Uncle Tom’s Cabin (Street Named after Corner Pub, Berlin), c. 1958

Uncle Tom’s Cabin (Street Named after Corner Pub, Berlin), c. 19582018-11-28T20:51:32+00:00

Project Description

Uncle Tom's Cabin (Street Named after Corner Pub, Berlin), c. 1958. White gouache, black ink and watercolour on paper, 18.5 x 18.8 in. (47 x 42.8 cm). Private collection. Photo Malcolm Varon ©Bianca Stock

Uncle Tom’s Cabin (Street Named after Corner Pub, Berlin), c. 1958. White gouache, black ink and watercolour on paper, 18.5 x 18.8 in. (47 x 42.8 cm). Private collection. Photo Malcolm Varon ©Bianca Stock

Uncle Tom’s Cabin, c. 1958
(Street Named after Corner Pub, Berlin)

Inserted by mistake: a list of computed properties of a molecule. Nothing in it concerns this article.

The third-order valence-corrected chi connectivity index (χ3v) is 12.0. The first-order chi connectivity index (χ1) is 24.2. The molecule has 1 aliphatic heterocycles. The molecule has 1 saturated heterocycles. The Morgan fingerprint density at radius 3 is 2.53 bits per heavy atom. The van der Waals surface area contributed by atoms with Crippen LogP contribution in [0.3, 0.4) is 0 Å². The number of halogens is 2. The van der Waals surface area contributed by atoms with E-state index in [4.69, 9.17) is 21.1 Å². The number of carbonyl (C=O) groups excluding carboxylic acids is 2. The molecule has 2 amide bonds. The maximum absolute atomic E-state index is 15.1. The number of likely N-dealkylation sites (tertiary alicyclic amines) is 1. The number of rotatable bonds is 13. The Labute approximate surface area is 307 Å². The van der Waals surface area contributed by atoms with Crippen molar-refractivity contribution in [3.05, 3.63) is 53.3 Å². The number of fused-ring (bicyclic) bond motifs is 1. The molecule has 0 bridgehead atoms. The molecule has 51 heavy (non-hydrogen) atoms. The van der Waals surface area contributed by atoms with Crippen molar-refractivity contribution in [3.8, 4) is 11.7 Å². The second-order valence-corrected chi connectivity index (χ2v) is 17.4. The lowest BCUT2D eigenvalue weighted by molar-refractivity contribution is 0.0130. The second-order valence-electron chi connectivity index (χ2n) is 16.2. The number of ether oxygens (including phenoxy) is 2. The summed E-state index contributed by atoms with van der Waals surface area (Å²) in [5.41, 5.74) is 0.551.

This is a relative rarity in the artist’s post-war oil-on-canvas imagery: human-contrived elements as a backdrop for natural elements. Describe the relationship between rectilinear and curvilinear elements in this image, of static lines and lines that seem to vibrate, of subtle color differences below and above, those contained by the trees and those contained by the buildings, as parts of a symbolic statement regarding human and divine presence and action in the world. How is that relevant to the artist’s particular biographical experience? These buildings were built in 1926-31. Research the Bauhaus as an architectural and industrial art movement in Germany: what was it all about? Where, specifically, and when did it flourish? What happened to it during the Nazi period and why? How and why might Ascher have been drawn to just these structures, artistically—rather than, say, any of the very different kinds of villas that abounded—in the Grunewald? The title of the gouache is based on a popular corner restaurant called “Uncle Tom’s Cabin.” For an American viewer, however, unaware of this, how does that title—to the extent that it can be connected to the American past and its history of prejudice, stereotype, marginalization, and persecution—offer further food for thought regarding not just the past, in the US or in Germany, but the present and the future, as well?